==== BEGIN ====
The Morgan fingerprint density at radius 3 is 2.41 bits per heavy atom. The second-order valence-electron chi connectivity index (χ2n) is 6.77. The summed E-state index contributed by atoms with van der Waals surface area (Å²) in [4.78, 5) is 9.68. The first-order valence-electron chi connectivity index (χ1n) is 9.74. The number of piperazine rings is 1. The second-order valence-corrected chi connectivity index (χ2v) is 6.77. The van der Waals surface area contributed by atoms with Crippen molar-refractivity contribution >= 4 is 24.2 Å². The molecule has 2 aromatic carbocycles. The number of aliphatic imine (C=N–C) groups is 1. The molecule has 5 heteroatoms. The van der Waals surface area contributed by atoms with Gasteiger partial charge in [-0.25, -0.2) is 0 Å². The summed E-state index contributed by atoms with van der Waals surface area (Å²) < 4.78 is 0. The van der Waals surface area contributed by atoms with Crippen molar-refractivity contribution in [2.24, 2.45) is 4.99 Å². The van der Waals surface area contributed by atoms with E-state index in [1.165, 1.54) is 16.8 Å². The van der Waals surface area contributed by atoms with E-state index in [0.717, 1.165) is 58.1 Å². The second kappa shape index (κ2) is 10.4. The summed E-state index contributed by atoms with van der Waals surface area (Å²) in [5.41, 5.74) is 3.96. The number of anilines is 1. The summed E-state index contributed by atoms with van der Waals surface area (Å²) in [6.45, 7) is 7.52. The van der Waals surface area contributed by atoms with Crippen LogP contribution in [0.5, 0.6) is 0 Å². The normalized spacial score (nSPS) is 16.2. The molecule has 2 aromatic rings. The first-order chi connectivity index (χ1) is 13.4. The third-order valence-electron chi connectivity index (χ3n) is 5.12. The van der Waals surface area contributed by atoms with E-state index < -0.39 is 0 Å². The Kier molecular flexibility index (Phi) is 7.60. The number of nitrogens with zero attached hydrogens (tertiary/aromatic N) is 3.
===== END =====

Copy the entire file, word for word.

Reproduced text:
The Morgan fingerprint density at radius 3 is 2.41 bits per heavy atom. The second-order valence-electron chi connectivity index (χ2n) is 6.77. The summed E-state index contributed by atoms with van der Waals surface area (Å²) in [4.78, 5) is 9.68. The first-order valence-electron chi connectivity index (χ1n) is 9.74. The number of piperazine rings is 1. The second-order valence-corrected chi connectivity index (χ2v) is 6.77. The van der Waals surface area contributed by atoms with Crippen molar-refractivity contribution >= 4 is 24.2 Å². The molecule has 2 aromatic carbocycles. The number of aliphatic imine (C=N–C) groups is 1. The molecule has 5 heteroatoms. The van der Waals surface area contributed by atoms with Gasteiger partial charge in [-0.25, -0.2) is 0 Å². The summed E-state index contributed by atoms with van der Waals surface area (Å²) < 4.78 is 0. The van der Waals surface area contributed by atoms with Crippen molar-refractivity contribution in [2.24, 2.45) is 4.99 Å². The van der Waals surface area contributed by atoms with E-state index in [1.165, 1.54) is 16.8 Å². The van der Waals surface area contributed by atoms with E-state index in [0.717, 1.165) is 58.1 Å². The second kappa shape index (κ2) is 10.4. The summed E-state index contributed by atoms with van der Waals surface area (Å²) in [5.41, 5.74) is 3.96. The number of anilines is 1. The summed E-state index contributed by atoms with van der Waals surface area (Å²) in [6.45, 7) is 7.52. The van der Waals surface area contributed by atoms with Crippen LogP contribution in [0.5, 0.6) is 0 Å². The normalized spacial score (nSPS) is 16.2. The molecule has 2 aromatic rings. The first-order chi connectivity index (χ1) is 13.4. The third-order valence-electron chi connectivity index (χ3n) is 5.12. The van der Waals surface area contributed by atoms with E-state index < -0.39 is 0 Å². The Kier molecular flexibility index (Phi) is 7.60. The number of nitrogens with zero attached hydrogens (tertiary/aromatic N) is 3.